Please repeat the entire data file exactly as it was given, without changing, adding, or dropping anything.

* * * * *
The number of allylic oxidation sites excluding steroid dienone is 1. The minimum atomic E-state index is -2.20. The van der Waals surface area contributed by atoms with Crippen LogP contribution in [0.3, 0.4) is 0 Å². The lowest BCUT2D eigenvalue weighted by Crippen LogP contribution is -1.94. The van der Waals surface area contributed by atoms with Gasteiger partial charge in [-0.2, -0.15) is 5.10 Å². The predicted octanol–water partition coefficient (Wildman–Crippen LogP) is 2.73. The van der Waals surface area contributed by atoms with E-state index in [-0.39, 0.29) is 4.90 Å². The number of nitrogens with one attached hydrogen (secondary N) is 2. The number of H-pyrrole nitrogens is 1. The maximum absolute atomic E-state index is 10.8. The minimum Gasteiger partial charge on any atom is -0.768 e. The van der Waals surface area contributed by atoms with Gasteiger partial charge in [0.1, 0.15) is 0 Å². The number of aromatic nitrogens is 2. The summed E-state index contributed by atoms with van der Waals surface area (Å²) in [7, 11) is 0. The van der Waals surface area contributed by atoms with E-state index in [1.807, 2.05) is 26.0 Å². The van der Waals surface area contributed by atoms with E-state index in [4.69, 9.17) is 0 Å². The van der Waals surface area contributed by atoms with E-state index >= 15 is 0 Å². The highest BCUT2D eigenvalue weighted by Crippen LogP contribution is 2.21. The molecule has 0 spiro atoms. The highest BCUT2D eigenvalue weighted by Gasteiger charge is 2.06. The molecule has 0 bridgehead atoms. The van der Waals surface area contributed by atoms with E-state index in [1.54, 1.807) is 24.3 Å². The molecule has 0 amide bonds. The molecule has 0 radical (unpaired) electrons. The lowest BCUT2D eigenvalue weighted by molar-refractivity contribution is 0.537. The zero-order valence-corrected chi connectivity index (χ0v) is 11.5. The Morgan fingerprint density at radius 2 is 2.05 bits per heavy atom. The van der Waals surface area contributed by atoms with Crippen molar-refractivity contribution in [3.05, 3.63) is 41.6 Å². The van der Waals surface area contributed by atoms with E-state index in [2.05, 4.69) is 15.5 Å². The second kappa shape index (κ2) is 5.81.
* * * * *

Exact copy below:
The number of allylic oxidation sites excluding steroid dienone is 1. The minimum atomic E-state index is -2.20. The van der Waals surface area contributed by atoms with Crippen LogP contribution in [0.3, 0.4) is 0 Å². The lowest BCUT2D eigenvalue weighted by Crippen LogP contribution is -1.94. The van der Waals surface area contributed by atoms with Gasteiger partial charge in [-0.2, -0.15) is 5.10 Å². The predicted octanol–water partition coefficient (Wildman–Crippen LogP) is 2.73. The van der Waals surface area contributed by atoms with E-state index in [-0.39, 0.29) is 4.90 Å². The number of nitrogens with one attached hydrogen (secondary N) is 2. The number of H-pyrrole nitrogens is 1. The maximum absolute atomic E-state index is 10.8. The minimum Gasteiger partial charge on any atom is -0.768 e. The van der Waals surface area contributed by atoms with Gasteiger partial charge in [0.1, 0.15) is 0 Å². The number of aromatic nitrogens is 2. The summed E-state index contributed by atoms with van der Waals surface area (Å²) in [7, 11) is 0. The van der Waals surface area contributed by atoms with E-state index in [1.807, 2.05) is 26.0 Å². The van der Waals surface area contributed by atoms with E-state index in [4.69, 9.17) is 0 Å². The van der Waals surface area contributed by atoms with E-state index >= 15 is 0 Å². The highest BCUT2D eigenvalue weighted by Crippen LogP contribution is 2.21. The molecule has 0 spiro atoms. The highest BCUT2D eigenvalue weighted by Gasteiger charge is 2.06. The molecule has 0 bridgehead atoms. The van der Waals surface area contributed by atoms with E-state index in [1.54, 1.807) is 24.3 Å². The molecule has 0 amide bonds. The molecule has 0 radical (unpaired) electrons. The lowest BCUT2D eigenvalue weighted by molar-refractivity contribution is 0.537. The zero-order valence-corrected chi connectivity index (χ0v) is 11.5. The Morgan fingerprint density at radius 2 is 2.05 bits per heavy atom. The van der Waals surface area contributed by atoms with Crippen molar-refractivity contribution in [3.05, 3.63) is 41.6 Å². The van der Waals surface area contributed by atoms with E-state index in [2.05, 4.69) is 15.5 Å². The second kappa shape index (κ2) is 5.81.